SmartGrowth - Smart Growth 2008 Page 1 Smart Growth1...

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Smart Growth 2008 Page 1 Smart Growth 1 Starting in the 1990s, there was a movement referred to as smart growth . This movement was designed to manage growth without derailing economic development or sacrificing affordable housing. The difference between smart growth and previous approaches to growth management is the argument that smart growth strategies will actually promote economic development. It will preserve the quality of life while lowering regulatory barriers to housing and other economically productive development inside designated growth areas. Smart growth is a term used to describe efforts to shape growth in a way that lessons sprawl ” – suburban growth characterized by very low densities and leapfrog development. Smart growth advocates argue that growth is inevitable but sprawl is not . Components of Sprawl Jeff Speck, Elizabeth Plater-Zyberk, Andres Duany, 2000, Suburban Nation: The Rise of Sprawl & the Decline of the American Dream . North Point Press. March 2000 Speck, Plater-Zybeck, and Duany identified what they regard as the five basic components or characteristics of a community experiencing sprawl: 1. Housing subdivisions , also called clusters and pods . These places consist only of residences. They are sometimes called villages , towns , and neighborhoods by their developers, which is misleading, since those terms denote places which are not exclusively residential and which provide an experiential richness not available in a housing tract. Subdivisions can be identified as such by their contrived names, which tend toward the romantic -Pheasant Mill Crossing- and often pay tribute to the natural or historic resource they have displaced. 2. Shopping centers , also called strip centers , shopping malls , and big-box retail . These are places exclusively for shopping. They come in every size, from the Quick Mart on the corner to the Mall of America, but they are all places to which one is unlikely to walk. The conventional shopping center can be easily distinguished from its traditional main- street counterpart by its lack of housing or offices, its single-story height, and its parking lot between the building and the roadway. 3. Office parks and business parks . These are places only for work. Derived from the modernist architectural vision of the building standing free in the park, the contemporary office park is usually made of boxes in parking lots. Still imagined as a pastoral workplace isolated in nature, it has kept its idealistic name and also its quality of 1 This discussion of Smart Growth is based on Karen A. Danielsen, R.E. Lang, & Wm. Fulton. 1999. “Retracting Suburbia: Smart Growth and the Future of Housing“, Housing Policy Debate , Fannie Mae Foundation, Washington, DC, 10(3):513—540.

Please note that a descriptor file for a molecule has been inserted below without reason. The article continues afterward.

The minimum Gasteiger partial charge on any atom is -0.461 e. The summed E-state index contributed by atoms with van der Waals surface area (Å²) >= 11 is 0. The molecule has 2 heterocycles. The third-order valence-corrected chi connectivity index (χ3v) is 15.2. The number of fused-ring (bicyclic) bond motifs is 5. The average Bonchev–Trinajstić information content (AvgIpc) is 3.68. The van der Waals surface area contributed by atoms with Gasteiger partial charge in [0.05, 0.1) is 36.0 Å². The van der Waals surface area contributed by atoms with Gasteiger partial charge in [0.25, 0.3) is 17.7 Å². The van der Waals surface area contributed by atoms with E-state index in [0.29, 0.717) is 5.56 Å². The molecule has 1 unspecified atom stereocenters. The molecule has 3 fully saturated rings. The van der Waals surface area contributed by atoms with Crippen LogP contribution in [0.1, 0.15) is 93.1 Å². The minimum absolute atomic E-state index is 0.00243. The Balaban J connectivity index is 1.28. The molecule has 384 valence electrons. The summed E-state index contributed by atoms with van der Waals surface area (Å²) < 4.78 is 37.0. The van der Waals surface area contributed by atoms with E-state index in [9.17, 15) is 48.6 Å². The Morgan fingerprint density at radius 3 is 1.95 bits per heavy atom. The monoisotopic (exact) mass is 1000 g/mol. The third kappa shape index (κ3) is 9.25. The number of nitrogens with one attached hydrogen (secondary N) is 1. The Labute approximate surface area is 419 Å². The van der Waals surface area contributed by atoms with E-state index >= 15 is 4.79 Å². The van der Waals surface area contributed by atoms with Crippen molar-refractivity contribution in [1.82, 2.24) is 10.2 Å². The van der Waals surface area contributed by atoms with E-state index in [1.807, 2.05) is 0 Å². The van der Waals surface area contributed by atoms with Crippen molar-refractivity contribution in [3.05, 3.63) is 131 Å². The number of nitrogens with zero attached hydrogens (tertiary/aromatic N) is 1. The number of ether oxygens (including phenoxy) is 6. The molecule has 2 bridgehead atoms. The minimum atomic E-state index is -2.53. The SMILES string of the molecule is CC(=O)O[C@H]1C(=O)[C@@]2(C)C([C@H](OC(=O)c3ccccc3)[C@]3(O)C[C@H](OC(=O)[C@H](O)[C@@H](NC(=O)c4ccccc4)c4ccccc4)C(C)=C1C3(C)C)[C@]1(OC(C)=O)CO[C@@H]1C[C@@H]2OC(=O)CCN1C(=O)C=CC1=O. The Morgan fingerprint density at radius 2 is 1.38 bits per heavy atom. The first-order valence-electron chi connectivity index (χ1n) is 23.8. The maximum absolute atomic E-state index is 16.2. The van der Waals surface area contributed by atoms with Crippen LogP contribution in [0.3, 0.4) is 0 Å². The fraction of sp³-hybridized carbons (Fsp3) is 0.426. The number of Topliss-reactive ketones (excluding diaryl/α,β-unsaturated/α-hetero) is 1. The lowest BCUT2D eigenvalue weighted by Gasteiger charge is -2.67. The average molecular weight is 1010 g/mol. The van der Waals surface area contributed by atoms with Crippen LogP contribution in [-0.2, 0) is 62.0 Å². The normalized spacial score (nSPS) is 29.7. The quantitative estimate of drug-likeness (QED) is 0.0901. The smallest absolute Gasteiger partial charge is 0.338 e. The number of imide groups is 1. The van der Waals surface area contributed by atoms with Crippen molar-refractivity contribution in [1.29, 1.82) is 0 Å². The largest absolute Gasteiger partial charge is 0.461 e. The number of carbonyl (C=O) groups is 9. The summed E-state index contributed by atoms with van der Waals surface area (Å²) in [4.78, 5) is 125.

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Smart Growth 2008 Page 2 isolation, but in practice it is more likely to be surrounded by highways than by countryside. 4.
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SmartGrowth - Smart Growth 2008 Page 1 Smart Growth1...

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